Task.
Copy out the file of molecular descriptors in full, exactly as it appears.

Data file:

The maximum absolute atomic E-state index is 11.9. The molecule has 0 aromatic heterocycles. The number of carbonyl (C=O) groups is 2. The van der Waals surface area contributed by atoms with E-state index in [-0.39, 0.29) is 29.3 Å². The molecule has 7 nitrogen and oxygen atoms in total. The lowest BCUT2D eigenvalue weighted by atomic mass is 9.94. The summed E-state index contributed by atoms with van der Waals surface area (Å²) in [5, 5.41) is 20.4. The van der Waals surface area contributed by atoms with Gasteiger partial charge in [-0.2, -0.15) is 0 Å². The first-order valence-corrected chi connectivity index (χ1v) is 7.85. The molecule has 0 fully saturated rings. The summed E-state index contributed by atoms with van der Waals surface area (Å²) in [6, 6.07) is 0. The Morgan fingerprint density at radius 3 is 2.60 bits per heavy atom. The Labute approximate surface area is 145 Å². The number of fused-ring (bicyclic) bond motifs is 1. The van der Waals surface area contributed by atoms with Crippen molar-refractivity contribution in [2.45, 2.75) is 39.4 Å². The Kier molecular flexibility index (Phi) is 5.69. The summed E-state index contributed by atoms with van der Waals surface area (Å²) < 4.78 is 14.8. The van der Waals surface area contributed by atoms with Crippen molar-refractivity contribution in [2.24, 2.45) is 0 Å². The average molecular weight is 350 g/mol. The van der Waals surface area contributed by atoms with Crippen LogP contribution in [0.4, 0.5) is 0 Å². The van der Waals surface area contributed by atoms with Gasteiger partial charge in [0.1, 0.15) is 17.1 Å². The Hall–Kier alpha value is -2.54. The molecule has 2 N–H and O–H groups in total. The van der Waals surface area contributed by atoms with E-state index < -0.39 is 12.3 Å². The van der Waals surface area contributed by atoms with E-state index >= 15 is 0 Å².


The maximum absolute atomic E-state index is 11.9. The molecule has 0 aromatic heterocycles. The number of carbonyl (C=O) groups is 2. The van der Waals surface area contributed by atoms with E-state index in [-0.39, 0.29) is 29.3 Å². The molecule has 7 nitrogen and oxygen atoms in total. The lowest BCUT2D eigenvalue weighted by atomic mass is 9.94. The summed E-state index contributed by atoms with van der Waals surface area (Å²) in [5, 5.41) is 20.4. The van der Waals surface area contributed by atoms with Gasteiger partial charge in [-0.2, -0.15) is 0 Å². The first-order valence-corrected chi connectivity index (χ1v) is 7.85. The molecule has 0 fully saturated rings. The summed E-state index contributed by atoms with van der Waals surface area (Å²) in [6, 6.07) is 0. The Morgan fingerprint density at radius 3 is 2.60 bits per heavy atom. The Labute approximate surface area is 145 Å². The number of fused-ring (bicyclic) bond motifs is 1. The van der Waals surface area contributed by atoms with Crippen molar-refractivity contribution in [2.45, 2.75) is 39.4 Å². The Kier molecular flexibility index (Phi) is 5.69. The summed E-state index contributed by atoms with van der Waals surface area (Å²) < 4.78 is 14.8. The van der Waals surface area contributed by atoms with Crippen molar-refractivity contribution in [2.24, 2.45) is 0 Å². The average molecular weight is 350 g/mol. The van der Waals surface area contributed by atoms with Crippen LogP contribution in [0.4, 0.5) is 0 Å². The van der Waals surface area contributed by atoms with Gasteiger partial charge in [0.1, 0.15) is 17.1 Å². The Hall–Kier alpha value is -2.54. The molecule has 2 N–H and O–H groups in total. The van der Waals surface area contributed by atoms with E-state index < -0.39 is 12.3 Å². The van der Waals surface area contributed by atoms with E-state index >= 15 is 0 Å².